Friday, 12 August 2016

Making music...and more!

Today, Rob Wiseman, a year 7/8 teacher from Pt England School, came to teach us about GarageBand. I had previously had a play with GarageBand, but did not realise there were so many things you could do with it!

Here are some tips and ways GarageBand can be used.

1. Ensure you have a microphone!! This will improve the quality of sound for your audio.

2. Recording instructions/ text for learners. This is such a powerful tool! Using garageband, you can enhance their learning by providing verbal (rewindable) instructions or text! It took me a couple of minutes to record myself reading some task instructions, and then no more than  five minutes to edit this short clip. It would then take a little longer to embed this clip into an accessible place for learners (such as a class site), however this could be time well spent if it is to help learners with understanding of a task and expectations.

3. Music. There are so many musical possibilities with GarageBand! As explained in a previous blogpost, this is something I would like to explore at some point. There are options to create a track by scratch, or use a wide range of loop tracks available. 

4. I really enjoyed learning about the possibilities of enhancing movies using garageband. When doing this, it is important to import your movie into GarageBand with all video editing completed. In GarageBand, there are many options to create and mould music to your movie in a much more advanced way than on iMovie. You ideally want your music to fit well with your video which is why you want to have completed all video editing before you play with sound in GarageBand. I am really excited to use GarageBand to create my backing music for the upcoming Manaiakalani film festival!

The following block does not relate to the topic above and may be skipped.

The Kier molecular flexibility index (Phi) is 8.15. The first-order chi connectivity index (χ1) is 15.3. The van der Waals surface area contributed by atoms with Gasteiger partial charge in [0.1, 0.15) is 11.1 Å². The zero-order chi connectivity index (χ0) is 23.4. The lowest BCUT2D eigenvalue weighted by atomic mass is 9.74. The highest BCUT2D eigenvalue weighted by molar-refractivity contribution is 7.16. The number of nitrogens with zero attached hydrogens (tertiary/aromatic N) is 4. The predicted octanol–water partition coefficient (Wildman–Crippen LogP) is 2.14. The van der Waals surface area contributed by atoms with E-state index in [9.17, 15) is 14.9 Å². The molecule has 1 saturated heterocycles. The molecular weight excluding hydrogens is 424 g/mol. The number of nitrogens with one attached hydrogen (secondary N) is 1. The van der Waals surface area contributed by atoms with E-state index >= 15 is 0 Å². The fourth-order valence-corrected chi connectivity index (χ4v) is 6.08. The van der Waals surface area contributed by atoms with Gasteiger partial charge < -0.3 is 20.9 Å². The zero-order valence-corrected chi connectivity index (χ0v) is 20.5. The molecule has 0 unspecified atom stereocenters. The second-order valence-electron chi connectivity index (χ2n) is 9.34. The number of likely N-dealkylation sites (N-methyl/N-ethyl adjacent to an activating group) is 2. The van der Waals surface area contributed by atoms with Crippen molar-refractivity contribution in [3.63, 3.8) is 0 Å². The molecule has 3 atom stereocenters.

Big thanks to Rob for spending the day sharing his GarageBand skills and knowledge with us!

Saturday, 6 August 2016

Always a learner - Infographics

Today we attended the Manaiakalani Digital Immersion PLG with other learners from around our cluster of schools. This was another great opportunity to connect with our wider whānau. 

The day started with a discussion around the Learn-Create-Share pedagogy and the learning outcomes of Manaiakalani. In particular, we discussed 'Share' in relation to our teacher inquiry.